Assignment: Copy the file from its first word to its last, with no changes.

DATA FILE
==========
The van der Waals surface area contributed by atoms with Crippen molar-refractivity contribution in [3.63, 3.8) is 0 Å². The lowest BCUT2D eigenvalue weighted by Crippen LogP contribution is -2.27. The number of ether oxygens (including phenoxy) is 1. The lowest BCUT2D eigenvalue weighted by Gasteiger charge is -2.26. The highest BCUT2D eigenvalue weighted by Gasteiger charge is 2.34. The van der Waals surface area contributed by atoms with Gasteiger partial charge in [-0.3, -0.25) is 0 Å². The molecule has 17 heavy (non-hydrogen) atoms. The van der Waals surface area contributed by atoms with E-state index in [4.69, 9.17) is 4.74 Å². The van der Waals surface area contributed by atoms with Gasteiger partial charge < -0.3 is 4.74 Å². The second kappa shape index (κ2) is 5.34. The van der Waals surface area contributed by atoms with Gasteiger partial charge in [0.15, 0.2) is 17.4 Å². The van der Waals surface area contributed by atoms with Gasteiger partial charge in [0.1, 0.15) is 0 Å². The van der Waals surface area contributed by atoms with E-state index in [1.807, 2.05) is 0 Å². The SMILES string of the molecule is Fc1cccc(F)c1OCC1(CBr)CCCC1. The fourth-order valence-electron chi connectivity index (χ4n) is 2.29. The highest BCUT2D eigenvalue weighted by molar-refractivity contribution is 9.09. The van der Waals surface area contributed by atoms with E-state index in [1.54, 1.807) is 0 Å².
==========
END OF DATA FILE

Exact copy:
The van der Waals surface area contributed by atoms with Crippen molar-refractivity contribution in [3.63, 3.8) is 0 Å². The lowest BCUT2D eigenvalue weighted by Crippen LogP contribution is -2.27. The number of ether oxygens (including phenoxy) is 1. The lowest BCUT2D eigenvalue weighted by Gasteiger charge is -2.26. The highest BCUT2D eigenvalue weighted by Gasteiger charge is 2.34. The van der Waals surface area contributed by atoms with Gasteiger partial charge in [-0.3, -0.25) is 0 Å². The molecule has 17 heavy (non-hydrogen) atoms. The van der Waals surface area contributed by atoms with E-state index in [4.69, 9.17) is 4.74 Å². The van der Waals surface area contributed by atoms with Gasteiger partial charge < -0.3 is 4.74 Å². The second kappa shape index (κ2) is 5.34. The van der Waals surface area contributed by atoms with Gasteiger partial charge in [0.15, 0.2) is 17.4 Å². The van der Waals surface area contributed by atoms with Gasteiger partial charge in [0.1, 0.15) is 0 Å². The van der Waals surface area contributed by atoms with E-state index in [1.807, 2.05) is 0 Å². The SMILES string of the molecule is Fc1cccc(F)c1OCC1(CBr)CCCC1. The fourth-order valence-electron chi connectivity index (χ4n) is 2.29. The highest BCUT2D eigenvalue weighted by molar-refractivity contribution is 9.09. The van der Waals surface area contributed by atoms with E-state index in [1.54, 1.807) is 0 Å².